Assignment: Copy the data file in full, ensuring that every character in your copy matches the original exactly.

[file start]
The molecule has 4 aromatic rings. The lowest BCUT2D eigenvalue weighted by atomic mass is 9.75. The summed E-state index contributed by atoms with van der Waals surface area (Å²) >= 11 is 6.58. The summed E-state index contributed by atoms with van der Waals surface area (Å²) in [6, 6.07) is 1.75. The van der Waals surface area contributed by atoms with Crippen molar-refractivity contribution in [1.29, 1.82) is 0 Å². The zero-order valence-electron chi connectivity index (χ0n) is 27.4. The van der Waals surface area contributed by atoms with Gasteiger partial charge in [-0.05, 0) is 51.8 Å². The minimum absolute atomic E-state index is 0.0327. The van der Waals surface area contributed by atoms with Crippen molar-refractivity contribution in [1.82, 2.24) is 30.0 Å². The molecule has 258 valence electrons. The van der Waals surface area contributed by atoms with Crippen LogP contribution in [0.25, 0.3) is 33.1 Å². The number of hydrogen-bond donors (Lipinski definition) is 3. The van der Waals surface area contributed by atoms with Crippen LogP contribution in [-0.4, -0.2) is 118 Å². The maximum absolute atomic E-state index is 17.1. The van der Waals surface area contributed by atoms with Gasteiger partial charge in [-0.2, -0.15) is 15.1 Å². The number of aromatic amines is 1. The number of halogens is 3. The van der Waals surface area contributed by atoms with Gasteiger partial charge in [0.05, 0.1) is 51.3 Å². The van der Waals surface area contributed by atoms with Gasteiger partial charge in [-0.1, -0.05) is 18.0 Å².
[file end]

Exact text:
The molecule has 4 aromatic rings. The lowest BCUT2D eigenvalue weighted by atomic mass is 9.75. The summed E-state index contributed by atoms with van der Waals surface area (Å²) >= 11 is 6.58. The summed E-state index contributed by atoms with van der Waals surface area (Å²) in [6, 6.07) is 1.75. The van der Waals surface area contributed by atoms with Crippen molar-refractivity contribution in [1.29, 1.82) is 0 Å². The zero-order valence-electron chi connectivity index (χ0n) is 27.4. The van der Waals surface area contributed by atoms with Gasteiger partial charge in [-0.05, 0) is 51.8 Å². The minimum absolute atomic E-state index is 0.0327. The van der Waals surface area contributed by atoms with Crippen molar-refractivity contribution in [1.82, 2.24) is 30.0 Å². The molecule has 258 valence electrons. The van der Waals surface area contributed by atoms with Crippen LogP contribution in [0.25, 0.3) is 33.1 Å². The number of hydrogen-bond donors (Lipinski definition) is 3. The van der Waals surface area contributed by atoms with Crippen LogP contribution in [-0.4, -0.2) is 118 Å². The maximum absolute atomic E-state index is 17.1. The van der Waals surface area contributed by atoms with Gasteiger partial charge in [-0.2, -0.15) is 15.1 Å². The number of aromatic amines is 1. The number of halogens is 3. The van der Waals surface area contributed by atoms with Gasteiger partial charge in [0.05, 0.1) is 51.3 Å². The van der Waals surface area contributed by atoms with Gasteiger partial charge in [-0.1, -0.05) is 18.0 Å².